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Koperska M.A.,Jagiellonian University | Pawcenis D.,Jagiellonian University | Bagniuk J.,Jan Matejko Academy of Fine Art in Krakow | Zaitz M.M.,Jagiellonian University | And 3 more authors.
Polymer Degradation and Stability

Infrared spectroscopy (FTIR) is a commonly available tool in laboratories dealing with both degradation of materials and conservation of art objects to evaluate their condition. In this paper FTIR was engaged to study degradation of fibroin included in silk samples (Bombyx mori) artificially aged at various conditions (oxygen, water vapor and volatile organic products) at temperature of 150 °C. The results collected by Attenuated Total Reflectance/Fourier Transform Infrared Spectroscopy (ATR/FTIR) were validated by UV/Vis, XRD and SEC analyses. Based on the results, the degradation estimators were verified and classified as: (1) crystallinity defined as ratio of absorbance at 1620 and at 1656 cm-1, A1620/A1656[1], or at 1620 and 1699 cm-1, A1620/A1699[2]; or ratio of areas under fitted curves of band at 1261 and 1230 cm-1, P1261/P 1230[3], (2) oxidation - A1620/A1514 and (3) depolymerization - P1318/P1442. Degradation gauges defined in such a way indicate that upon artificial aging water vapor and oxygen has the most profound impact on the progress of silk degradation. It also indicates that oxygen-lean conditions stabilize silk at elevated temperature. © 2014 Elsevier Ltd. All rights reserved. Source

Staniszewska E.,Jagiellonian University | Malek K.,Jagiellonian University | Kaszowska Z.,Jan Matejko Academy of Fine Art in Krakow
Journal of Raman Spectroscopy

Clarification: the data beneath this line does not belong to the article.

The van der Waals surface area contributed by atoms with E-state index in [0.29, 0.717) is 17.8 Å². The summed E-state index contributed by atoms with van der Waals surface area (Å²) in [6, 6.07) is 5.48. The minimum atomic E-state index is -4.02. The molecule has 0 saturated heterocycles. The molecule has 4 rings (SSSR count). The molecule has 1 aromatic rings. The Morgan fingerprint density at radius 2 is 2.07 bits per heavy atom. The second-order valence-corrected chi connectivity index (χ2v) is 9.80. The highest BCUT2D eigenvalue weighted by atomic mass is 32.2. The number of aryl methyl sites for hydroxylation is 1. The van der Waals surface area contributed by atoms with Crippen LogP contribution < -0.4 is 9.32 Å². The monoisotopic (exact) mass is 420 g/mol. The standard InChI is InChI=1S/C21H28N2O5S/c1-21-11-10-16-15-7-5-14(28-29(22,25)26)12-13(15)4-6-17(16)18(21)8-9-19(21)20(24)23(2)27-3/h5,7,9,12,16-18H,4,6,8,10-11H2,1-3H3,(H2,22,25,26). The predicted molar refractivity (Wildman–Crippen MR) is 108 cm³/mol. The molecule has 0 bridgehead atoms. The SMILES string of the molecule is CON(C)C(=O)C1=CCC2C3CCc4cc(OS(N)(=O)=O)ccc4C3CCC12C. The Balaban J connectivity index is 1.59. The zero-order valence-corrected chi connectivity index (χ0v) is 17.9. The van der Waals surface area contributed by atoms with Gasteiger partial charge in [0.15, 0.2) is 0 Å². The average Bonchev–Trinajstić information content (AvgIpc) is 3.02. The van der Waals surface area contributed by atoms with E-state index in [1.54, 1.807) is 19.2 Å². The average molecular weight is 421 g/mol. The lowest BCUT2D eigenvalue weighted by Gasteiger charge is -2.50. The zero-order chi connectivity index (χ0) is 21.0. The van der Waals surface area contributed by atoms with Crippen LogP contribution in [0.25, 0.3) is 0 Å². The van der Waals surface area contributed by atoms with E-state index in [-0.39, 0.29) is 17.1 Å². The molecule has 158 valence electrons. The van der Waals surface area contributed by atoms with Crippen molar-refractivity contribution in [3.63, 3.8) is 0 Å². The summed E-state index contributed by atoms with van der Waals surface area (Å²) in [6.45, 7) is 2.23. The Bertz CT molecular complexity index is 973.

Fourier transform infrared (FT-IR) and Raman spectroscopy is used for the non-destructive analysis of painting materials and ageing compounds in micrometric cross sections of a glass painting. The combination of both techniques in conjunction with imaging/mapping function provides the spatial distribution of chemical components identified in vibrational spectra. The aim of our work is to show the applicability of the FT-Raman mapping technique in the detection of painting materials. We also compare Raman information gained by using two laser excitations at 532 and 1064 nm implemented in microspectrometers with different confocality and spatial resolution. In turn among FT-IR imaging techniques, we compare chemical images recorded in external reflection and attenuated total reflection modes that give chemical images of different size and spatial resolution. Our FT-IR and Raman imaging characterize a number of painting materials such as pigments, binders, fillers as well as degradation products. Raman maps are constructed by using the univariate analysis. In turn, a profile of IR images requires the use of a more complex methodology. Here, we compare FT-IR images of the painting cross sections obtained by using the univariate and hierarchical cluster analysis. We clearly show that the multivariate approach is a powerful tool for the credible construction of IR images, providing the relevant chemical information on the multicomponent stratigraphy of the samples. Moreover, the combination of all the methods allows us to demonstrate their degree of utility for the study on the paint cross sections of the works of art. Copyright © 2013 John Wiley & Sons, Ltd. Source